The film is about a maid working for a rich family where things are very tense as she has to deal with a strict madam, a philandering man who likes to hunt, an aging master who has a fetish for women in leather shoes, and a groundskeeper who spouts political rhetoric. Yet, Celestine is a woman who is very beautiful and wears fine clothing as some wonder why a Parisian maid would work for a rich family in rural France? Well, she hopes to find someone who can help her give her a life without having to serve someone or be ridiculed. While she has to contend with Monsieur Monteil and Rabour along with Joseph. She does find some comfort in the elderly but honorable Mauger despite his suggestions to deal with Monteil.
The screenplay that Bunuel and Jean-Claude Carriere create is a wonderful character study that also a bit of sexual play into the film. At the same time, there’s some political elements in both Mauger and Joseph. The latter of which is very anti-Semitic, nationalist, and right-wing man who hates priests but loves religion as he hopes to have a café nearby this ongoing revolution against immigrants. Joseph is also a man who is very violent that makes him a likely suspect over what happened though he is not an easy person to peg since he can read people and often speaks the truth. Bunuel and Carriere play up this game of sexual politics between Celestine and Joseph while giving the idea of the home that Celestine works in as an idea of Fascist that some viewers might not understand.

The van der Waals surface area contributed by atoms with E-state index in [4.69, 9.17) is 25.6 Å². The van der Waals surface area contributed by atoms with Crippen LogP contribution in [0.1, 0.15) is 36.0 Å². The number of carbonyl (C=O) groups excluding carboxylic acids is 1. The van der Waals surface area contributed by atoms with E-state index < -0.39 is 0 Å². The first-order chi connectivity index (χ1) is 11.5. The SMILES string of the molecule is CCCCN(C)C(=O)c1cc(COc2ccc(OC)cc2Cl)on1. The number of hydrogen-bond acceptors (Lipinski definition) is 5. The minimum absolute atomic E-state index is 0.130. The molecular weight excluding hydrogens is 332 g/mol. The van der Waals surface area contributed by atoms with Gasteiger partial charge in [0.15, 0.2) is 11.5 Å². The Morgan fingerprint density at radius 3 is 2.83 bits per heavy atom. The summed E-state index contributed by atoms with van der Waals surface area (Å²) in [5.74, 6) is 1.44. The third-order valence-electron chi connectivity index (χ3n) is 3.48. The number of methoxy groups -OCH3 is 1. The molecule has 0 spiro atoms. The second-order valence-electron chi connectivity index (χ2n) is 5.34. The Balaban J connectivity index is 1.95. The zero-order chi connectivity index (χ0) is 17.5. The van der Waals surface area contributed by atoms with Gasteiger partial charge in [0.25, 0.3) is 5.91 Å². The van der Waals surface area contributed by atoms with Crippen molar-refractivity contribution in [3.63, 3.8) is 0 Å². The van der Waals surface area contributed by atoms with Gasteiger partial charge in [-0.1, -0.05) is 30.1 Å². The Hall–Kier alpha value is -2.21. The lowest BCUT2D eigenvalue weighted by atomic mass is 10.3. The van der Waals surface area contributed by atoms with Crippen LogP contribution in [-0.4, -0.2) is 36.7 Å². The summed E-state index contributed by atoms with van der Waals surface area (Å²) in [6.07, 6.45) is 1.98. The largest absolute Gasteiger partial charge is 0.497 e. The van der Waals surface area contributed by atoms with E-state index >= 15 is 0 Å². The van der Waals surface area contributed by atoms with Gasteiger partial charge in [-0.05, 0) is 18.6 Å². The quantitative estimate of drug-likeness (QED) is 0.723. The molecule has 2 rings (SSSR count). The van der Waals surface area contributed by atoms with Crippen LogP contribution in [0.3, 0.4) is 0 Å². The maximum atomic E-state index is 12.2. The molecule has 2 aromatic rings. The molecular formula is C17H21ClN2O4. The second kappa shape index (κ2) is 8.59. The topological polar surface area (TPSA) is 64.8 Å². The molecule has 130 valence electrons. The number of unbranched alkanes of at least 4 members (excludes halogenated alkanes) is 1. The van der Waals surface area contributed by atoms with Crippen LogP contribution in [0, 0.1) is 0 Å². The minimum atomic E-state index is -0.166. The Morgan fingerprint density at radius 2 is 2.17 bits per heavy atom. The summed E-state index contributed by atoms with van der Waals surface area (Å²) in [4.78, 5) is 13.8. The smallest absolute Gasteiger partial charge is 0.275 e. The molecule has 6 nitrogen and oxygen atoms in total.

Bunuel’s direction is truly mesmerizing in its imagery and composition. From the look of the town that he shoots in to the way he captures intimacy in the house that Celestine works in. Bunuel creates something that is very intoxicating along with shots to present something that is sexual but not too graphic. Notably a shot of Celestine showing Rabour a bit of leg in the leather shoes he wanted her to wear. There is also some wonderful shots such as close-ups and dollies that Bunuel brings into understand the behaviors and things that is happening throughout the film. While it has a few flaws, Bunuel does create something that is enriching and chilling in this provocative yet brilliant film.